NBC's Cynthia McFadden plans to recount risks, rewards of reporting on Thursday
June 5, 2019 | By Carmen Russell | email@example.com
On Thursday, June 6, at 1 p.m. (doors open and lunch served at 12:30 p.m.), the National Press Club International Correspondents Team is hosting “High Risk, High Reward: The Challenge of Reporting from the Central African Republic,” featuring award-winning NBC News Senior Correspondent Cynthia McFadden.
McFadden got her start in journalism working for Fred Friendly after graduating from Columbia University law school. As a correspondent for ABC News, she regularly substituted for Ted Koppel, later taking over the anchor chair at Nightline. In 2014, she moved to NBC where she is currently the Senior Legal and Investigative Correspondent.
In her 35-year career, she has interviewed international political leaders including Hillary Clinton and Tony Blair and megastars like Madonna and Cher. While much of her work at NBC focuses on domestic news, she has made it a point to venture outside the country for important international stories including the famine in Kenya, murders in El Salvador, and sex trafficking in India.
It wasn’t surprising, therefore, when McFadden made her way to the Central African Republic to file a report on the challenges children face in the war-torn country, designated “the worst place to be a child”. What was surprising: The trip marked the first time an American broadcast team visited the country in five years. In an era where few American broadcast news outlets have foreign bureaus, such international reporting is noteworthy.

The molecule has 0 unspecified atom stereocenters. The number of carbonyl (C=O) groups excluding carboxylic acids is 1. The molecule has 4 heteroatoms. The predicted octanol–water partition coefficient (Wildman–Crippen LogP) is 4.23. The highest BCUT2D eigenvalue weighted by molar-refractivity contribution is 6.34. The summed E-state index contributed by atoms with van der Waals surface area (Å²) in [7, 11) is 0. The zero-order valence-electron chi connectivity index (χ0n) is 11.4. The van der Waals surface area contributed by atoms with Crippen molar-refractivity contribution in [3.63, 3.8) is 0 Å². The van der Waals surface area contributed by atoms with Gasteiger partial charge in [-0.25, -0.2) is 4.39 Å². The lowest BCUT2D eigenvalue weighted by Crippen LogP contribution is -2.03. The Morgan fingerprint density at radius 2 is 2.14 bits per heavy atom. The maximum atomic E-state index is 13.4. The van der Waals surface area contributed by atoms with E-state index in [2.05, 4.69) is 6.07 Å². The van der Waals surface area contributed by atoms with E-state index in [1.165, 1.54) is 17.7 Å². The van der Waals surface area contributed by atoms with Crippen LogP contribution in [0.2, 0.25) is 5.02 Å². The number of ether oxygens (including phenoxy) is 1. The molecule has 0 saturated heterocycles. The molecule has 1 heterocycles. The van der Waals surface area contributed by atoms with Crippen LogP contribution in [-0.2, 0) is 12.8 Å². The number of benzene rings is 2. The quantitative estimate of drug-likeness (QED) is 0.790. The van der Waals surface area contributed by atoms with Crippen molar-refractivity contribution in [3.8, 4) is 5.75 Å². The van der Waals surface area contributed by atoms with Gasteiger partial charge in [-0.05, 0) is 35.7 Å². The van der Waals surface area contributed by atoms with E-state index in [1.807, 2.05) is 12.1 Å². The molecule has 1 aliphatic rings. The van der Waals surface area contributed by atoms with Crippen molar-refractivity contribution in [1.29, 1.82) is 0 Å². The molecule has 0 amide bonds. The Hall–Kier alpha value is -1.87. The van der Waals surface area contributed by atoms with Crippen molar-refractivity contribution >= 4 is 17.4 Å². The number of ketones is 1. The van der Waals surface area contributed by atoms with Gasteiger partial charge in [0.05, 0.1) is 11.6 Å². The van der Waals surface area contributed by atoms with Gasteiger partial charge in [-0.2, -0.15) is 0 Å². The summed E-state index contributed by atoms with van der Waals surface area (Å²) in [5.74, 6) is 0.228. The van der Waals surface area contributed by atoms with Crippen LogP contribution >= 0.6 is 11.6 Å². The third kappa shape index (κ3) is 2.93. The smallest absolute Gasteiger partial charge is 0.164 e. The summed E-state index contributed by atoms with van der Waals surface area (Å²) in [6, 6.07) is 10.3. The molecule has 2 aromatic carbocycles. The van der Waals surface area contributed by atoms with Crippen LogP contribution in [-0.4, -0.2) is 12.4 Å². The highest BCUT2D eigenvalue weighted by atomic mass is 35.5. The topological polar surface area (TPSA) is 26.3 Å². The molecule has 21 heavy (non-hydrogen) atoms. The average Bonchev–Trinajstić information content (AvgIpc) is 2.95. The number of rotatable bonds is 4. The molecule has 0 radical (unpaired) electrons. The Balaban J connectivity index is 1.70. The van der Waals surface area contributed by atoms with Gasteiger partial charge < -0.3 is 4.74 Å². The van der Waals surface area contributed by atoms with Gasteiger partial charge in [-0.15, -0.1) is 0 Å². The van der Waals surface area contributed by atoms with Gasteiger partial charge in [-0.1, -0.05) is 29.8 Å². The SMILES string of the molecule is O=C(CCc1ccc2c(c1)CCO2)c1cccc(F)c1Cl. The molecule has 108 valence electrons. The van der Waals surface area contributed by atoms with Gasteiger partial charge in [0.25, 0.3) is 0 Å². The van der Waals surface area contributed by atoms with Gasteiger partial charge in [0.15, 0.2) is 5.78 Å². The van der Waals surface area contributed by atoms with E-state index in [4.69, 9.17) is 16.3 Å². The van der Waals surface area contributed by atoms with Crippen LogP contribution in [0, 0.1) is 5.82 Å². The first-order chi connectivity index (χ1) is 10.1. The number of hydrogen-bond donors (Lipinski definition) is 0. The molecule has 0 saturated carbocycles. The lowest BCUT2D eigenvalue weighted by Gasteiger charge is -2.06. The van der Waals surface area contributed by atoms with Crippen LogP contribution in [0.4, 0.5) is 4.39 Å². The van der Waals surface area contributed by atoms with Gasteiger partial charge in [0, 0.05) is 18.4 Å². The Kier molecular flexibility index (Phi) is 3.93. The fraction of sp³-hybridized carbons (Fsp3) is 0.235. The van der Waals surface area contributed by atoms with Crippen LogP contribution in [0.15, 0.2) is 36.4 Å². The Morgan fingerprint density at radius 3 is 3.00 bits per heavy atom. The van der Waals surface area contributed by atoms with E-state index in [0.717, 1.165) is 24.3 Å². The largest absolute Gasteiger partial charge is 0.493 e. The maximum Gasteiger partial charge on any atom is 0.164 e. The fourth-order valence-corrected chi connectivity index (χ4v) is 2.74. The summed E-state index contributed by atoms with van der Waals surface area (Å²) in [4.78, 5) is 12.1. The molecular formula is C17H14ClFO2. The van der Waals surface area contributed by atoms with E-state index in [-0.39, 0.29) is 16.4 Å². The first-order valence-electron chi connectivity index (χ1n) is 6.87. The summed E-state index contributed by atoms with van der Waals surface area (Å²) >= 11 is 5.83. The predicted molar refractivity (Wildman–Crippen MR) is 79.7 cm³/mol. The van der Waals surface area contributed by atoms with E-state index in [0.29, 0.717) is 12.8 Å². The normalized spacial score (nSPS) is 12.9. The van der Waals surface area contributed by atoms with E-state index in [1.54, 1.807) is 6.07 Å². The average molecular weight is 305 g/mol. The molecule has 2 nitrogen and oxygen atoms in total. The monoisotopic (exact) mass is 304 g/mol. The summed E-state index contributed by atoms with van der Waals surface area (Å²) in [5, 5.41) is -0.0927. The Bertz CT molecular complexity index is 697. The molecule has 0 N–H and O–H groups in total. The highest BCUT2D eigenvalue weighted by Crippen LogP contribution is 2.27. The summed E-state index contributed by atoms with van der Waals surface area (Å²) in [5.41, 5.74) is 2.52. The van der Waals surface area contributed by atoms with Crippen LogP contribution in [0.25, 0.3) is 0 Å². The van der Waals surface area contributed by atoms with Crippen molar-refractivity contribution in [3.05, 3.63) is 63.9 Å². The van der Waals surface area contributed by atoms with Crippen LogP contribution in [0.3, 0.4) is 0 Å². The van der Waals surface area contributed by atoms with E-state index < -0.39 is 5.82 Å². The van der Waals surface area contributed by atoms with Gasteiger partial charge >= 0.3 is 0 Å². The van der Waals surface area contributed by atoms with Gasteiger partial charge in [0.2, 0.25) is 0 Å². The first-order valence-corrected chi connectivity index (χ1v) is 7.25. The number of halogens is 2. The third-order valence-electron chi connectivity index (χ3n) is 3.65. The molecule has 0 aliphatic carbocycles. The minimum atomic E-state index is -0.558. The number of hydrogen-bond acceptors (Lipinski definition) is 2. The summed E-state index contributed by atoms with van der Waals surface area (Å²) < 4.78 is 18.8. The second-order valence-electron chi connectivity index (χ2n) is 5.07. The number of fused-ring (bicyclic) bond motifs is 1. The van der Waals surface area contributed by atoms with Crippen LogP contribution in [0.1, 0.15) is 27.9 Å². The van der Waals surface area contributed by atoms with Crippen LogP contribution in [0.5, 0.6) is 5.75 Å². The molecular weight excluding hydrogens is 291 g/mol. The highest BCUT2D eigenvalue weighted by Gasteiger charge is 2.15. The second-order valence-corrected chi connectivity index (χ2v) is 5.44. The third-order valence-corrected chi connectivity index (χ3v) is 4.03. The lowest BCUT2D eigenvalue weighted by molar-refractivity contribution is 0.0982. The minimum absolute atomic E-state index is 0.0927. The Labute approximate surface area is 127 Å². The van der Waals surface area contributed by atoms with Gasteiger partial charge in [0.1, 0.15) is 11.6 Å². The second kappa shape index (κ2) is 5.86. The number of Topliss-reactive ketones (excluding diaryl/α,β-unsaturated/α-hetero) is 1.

NBC gave the report top placement: In addition to a four-minute piece on "NBC Nightly News," the network ran a 10-minute version on "Today," exposing millions of Americans to the starvation and illness of children in CAR. Joining Caryl Stern, the President and CEO of UNICEF USA, McFadden visited hospitals, orphanages, and remote refugee camps, reporting on humanitarian efforts to stave off death and disease.
The public response was huge: Following the broadcast, UNICEF reportedly received more than $1.7 million in contributions from viewers. For McFadden, that demonstrates what she sees as the role journalism plays -- or, at least, should play.
“The goal of the work is to ultimately make a difference. I don’t want anyone to be able to say they don’t know,” she told Glamour magazine in a profile. “If we turn our backs on these people, we do it knowingly now. We know what’s happening.”